WASHINGTON—Rates of suicide among younger veterans (ages 18-34) “increased substantially in recent years,” climbing from 40.4 suicide deaths per 100,000 population in 2015 to 45 suicide deaths per 100,000 population in 2016, according to a new report.

(Source: https://www.mentalhealth.va.gov/docs/data-sheets/OMHSP_National_Suicide_Data_Report_2005-2016_508.pdf)

That information comes from VA’s most-recent analysis of its suicide data from 2005 to 2016 that was released in September. The data, according to the agency, is being used to evaluate and improve its suicide program.

Overall, the number of veteran suicides per year decreased slightly from 6,281 deaths in 2015 to 6,079 deaths in 2016. The rates were lowest among older veterans age 55 and older, which accounted for 58.1% of veteran suicide deaths in 2016.

(Source: https://www.mentalhealth.va.gov/docs/data-sheets/OMHSP_National_Suicide_Data_Report_2005-2016_508.pdf)

“To prevent veteran suicide, we must help reduce veterans’ risk for suicide before they reach a crisis point and support those veterans who are in crisis. This requires the expansion of treatment and prevention services and a continued focus on innovative crisis intervention services,” the document noted.

While the report “does not highlight the average number of suicides per day,” the VA explained that, on average, 20 former or current servicemembers die each day by suicide. Of those 20, six have been in VA healthcare and 14 have not.

At a recent House Committee on Veterans’ Affairs hearing on the data, lawmakers lamented that the number of veterans who die each day by suicide has remained roughly the same over time.

“Why is the rate still 20 [a day]?” House Committee on Veterans’ Affairs Rep. Phil Roe (R-TN) asked.

“We are all very concerned about these issues, and I think frustrated and worried about the obstinance of those figures staying where they are despite great effort. … We clearly need to do better, and there are things afoot that we don’t understand yet,” added Rep. Elizabeth Esty (D-CT).

Rep. Julia Brownley (D-CA) speculated that VA hasn’t been able to move “the needle” in part because of widespread vacancies shortages of psychologists and psychiatrists.

“I think, indeed, it has to be a part of the problem,” Brownley asserted.

Pointing out that billions of government dollars have been committed over the years for suicide prevention, Rep. Jack Bergman (R-MI) questioned what was “missing” in the efforts.

“If we continue down the road we are on without seeing significant results, we need to really question is the road we are on the right way.” Bregman said.

‘Beyond Frustration’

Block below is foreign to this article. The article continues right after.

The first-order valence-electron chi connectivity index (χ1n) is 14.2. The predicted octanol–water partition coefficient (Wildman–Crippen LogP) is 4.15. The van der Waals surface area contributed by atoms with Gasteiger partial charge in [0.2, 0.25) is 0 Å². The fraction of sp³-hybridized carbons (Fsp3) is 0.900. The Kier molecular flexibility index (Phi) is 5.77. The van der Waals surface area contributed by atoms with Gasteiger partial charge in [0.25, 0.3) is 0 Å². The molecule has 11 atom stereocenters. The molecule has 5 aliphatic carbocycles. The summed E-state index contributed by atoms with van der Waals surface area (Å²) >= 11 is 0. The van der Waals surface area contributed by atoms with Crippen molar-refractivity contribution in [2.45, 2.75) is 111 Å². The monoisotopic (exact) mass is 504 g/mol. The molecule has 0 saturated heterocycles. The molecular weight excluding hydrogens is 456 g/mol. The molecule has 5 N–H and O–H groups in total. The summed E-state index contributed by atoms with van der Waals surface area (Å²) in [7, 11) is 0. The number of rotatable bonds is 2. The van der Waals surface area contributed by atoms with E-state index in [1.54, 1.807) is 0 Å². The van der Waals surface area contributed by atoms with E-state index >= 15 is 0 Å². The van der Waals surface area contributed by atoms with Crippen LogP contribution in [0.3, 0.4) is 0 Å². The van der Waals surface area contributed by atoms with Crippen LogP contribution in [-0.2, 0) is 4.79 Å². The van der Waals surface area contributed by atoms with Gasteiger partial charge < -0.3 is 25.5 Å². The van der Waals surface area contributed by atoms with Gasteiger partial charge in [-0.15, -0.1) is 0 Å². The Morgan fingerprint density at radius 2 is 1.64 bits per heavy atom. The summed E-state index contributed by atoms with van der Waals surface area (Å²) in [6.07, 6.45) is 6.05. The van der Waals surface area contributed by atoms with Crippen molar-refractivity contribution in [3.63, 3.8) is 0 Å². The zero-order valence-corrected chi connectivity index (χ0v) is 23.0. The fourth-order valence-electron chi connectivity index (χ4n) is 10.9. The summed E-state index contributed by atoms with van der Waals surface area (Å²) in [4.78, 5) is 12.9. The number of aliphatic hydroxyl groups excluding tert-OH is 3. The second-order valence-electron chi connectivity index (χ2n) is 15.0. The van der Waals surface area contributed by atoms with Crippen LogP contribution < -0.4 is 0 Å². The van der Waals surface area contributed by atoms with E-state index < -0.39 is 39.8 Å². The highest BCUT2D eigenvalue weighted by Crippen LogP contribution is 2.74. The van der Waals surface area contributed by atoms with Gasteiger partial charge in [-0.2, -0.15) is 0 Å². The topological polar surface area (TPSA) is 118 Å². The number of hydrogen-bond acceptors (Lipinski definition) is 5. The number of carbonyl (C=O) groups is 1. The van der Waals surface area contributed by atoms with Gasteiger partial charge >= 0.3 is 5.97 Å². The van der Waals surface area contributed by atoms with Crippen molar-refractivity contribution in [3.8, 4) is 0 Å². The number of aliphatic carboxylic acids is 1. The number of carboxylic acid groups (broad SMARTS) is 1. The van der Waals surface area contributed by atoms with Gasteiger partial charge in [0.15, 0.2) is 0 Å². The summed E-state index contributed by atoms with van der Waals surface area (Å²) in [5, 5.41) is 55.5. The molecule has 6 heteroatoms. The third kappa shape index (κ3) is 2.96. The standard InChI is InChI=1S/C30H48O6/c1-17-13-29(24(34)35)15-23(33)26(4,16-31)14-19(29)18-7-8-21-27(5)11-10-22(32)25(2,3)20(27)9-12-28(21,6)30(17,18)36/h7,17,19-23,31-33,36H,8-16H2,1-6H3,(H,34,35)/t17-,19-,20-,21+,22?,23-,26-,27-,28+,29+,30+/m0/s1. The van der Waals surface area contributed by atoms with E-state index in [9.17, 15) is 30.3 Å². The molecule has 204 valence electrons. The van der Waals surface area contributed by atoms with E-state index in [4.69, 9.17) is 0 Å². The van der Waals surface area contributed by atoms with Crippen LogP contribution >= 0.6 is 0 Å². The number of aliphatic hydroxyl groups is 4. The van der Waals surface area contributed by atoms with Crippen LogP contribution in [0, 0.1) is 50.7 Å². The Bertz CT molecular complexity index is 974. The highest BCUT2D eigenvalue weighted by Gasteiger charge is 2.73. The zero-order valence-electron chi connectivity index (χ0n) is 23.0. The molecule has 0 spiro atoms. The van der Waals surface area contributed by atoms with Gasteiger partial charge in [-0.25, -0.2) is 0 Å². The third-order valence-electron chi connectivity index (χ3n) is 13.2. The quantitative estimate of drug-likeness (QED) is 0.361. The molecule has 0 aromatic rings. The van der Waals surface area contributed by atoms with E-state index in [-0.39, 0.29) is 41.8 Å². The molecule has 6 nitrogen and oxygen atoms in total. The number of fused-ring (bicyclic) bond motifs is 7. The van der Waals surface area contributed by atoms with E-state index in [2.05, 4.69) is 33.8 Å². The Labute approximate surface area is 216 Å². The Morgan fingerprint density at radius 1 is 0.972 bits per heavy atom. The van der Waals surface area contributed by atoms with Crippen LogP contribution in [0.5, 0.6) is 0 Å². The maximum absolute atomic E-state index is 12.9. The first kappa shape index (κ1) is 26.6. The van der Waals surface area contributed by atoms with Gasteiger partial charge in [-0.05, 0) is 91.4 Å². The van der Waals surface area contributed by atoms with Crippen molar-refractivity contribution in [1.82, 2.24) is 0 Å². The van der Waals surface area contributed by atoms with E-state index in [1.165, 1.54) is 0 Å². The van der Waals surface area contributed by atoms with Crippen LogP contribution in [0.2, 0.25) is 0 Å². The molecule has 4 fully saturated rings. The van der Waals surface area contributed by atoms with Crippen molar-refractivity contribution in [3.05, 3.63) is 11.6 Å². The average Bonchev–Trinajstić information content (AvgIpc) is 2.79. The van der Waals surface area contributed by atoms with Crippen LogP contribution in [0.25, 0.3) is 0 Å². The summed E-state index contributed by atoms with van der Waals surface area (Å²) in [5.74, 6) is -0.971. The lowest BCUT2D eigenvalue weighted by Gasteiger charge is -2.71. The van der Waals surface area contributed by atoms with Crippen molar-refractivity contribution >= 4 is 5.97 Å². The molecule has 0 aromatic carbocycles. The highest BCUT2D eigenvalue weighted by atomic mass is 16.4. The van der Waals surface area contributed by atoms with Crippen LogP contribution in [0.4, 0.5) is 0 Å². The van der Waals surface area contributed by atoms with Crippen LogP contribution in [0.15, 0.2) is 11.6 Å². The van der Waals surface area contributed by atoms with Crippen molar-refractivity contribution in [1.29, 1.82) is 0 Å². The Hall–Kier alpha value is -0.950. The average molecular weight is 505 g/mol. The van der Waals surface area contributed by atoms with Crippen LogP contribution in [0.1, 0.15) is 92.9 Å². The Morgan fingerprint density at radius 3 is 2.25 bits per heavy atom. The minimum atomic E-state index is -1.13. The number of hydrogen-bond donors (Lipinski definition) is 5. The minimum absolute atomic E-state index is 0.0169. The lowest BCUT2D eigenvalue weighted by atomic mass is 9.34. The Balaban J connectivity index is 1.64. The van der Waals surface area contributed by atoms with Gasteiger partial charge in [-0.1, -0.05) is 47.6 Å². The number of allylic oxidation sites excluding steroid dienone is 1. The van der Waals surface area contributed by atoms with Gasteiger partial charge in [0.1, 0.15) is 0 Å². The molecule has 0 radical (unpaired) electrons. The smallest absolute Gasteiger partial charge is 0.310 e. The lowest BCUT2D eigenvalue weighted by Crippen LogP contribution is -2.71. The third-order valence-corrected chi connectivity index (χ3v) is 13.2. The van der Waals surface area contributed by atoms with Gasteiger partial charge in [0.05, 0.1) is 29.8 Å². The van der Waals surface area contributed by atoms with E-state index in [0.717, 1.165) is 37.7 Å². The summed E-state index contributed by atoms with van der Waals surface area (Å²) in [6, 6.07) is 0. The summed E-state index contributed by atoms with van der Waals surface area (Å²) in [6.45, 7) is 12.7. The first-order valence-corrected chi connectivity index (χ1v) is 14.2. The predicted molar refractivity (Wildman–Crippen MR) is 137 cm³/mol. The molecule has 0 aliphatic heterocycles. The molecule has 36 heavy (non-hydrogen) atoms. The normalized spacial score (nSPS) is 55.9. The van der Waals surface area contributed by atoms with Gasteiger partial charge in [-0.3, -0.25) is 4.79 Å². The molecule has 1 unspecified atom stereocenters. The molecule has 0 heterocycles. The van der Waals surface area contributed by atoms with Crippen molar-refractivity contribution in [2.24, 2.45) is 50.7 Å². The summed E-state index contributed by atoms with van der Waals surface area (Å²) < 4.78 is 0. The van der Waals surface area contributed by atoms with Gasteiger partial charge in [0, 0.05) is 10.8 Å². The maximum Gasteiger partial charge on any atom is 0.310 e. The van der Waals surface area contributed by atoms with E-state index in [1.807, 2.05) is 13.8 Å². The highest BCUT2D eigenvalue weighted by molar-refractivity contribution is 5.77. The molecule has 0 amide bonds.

VHA Office of Mental Health and Suicide Prevention Suicide Prevention National Director Keita Franklin, PhD, responded that she was “beyond frustrated about the numbers and data and that we are not seeing a difference.”

She told lawmakers that the number has remained “regrettably stable since 2008,” adding, “Zero suicides is and must remain our ultimate goal.”

Franklin said the problem might be “dosage.”

“We tend to do a lot of one thing at one time. We will invest in mental health, and we will invest in crisis line work, and we do it very well—full throttle. Preventing suicide takes a broad public health approach, probably a bundled package of about 10 or 12 things at full throttle all the time,” she explained.

Franklin also insisted that, if VA is to be successful in stemming suicides, the agency must be able to keep all veterans from taking their own lives, including those who do not and may never seek VHA care. In June, she pointed out, VA published a comprehensive national veteran suicide prevention strategy that incorporates a range of prevention activities for veterans in the VA healthcare system, as well as those who are not.

“We must think about how to better support veterans well before there is a crisis. We need to find new and innovative ways to deliver the support and care to the entire 20 million veteran population. This philosophy is at the heart of our new public health approach,” she said.

Gregory K. Brown, PhD, director of the University of Pennsylvania Perelman School of Medicine Center for the Prevention of Suicide, underscored the importance of assessing the quality of suicide prevention efforts to see whether the programs actually work, as well as monitoring their implementation.

“If it is successfully implemented, that is great, but we need to monitor how well we implement these programs,” he told lawmakers. “The quality of the implementation matters tremendously. Just like any other medical procedure you do, quality matters. We need to put some resources into measuring quality and then providing additional training to improve quality.”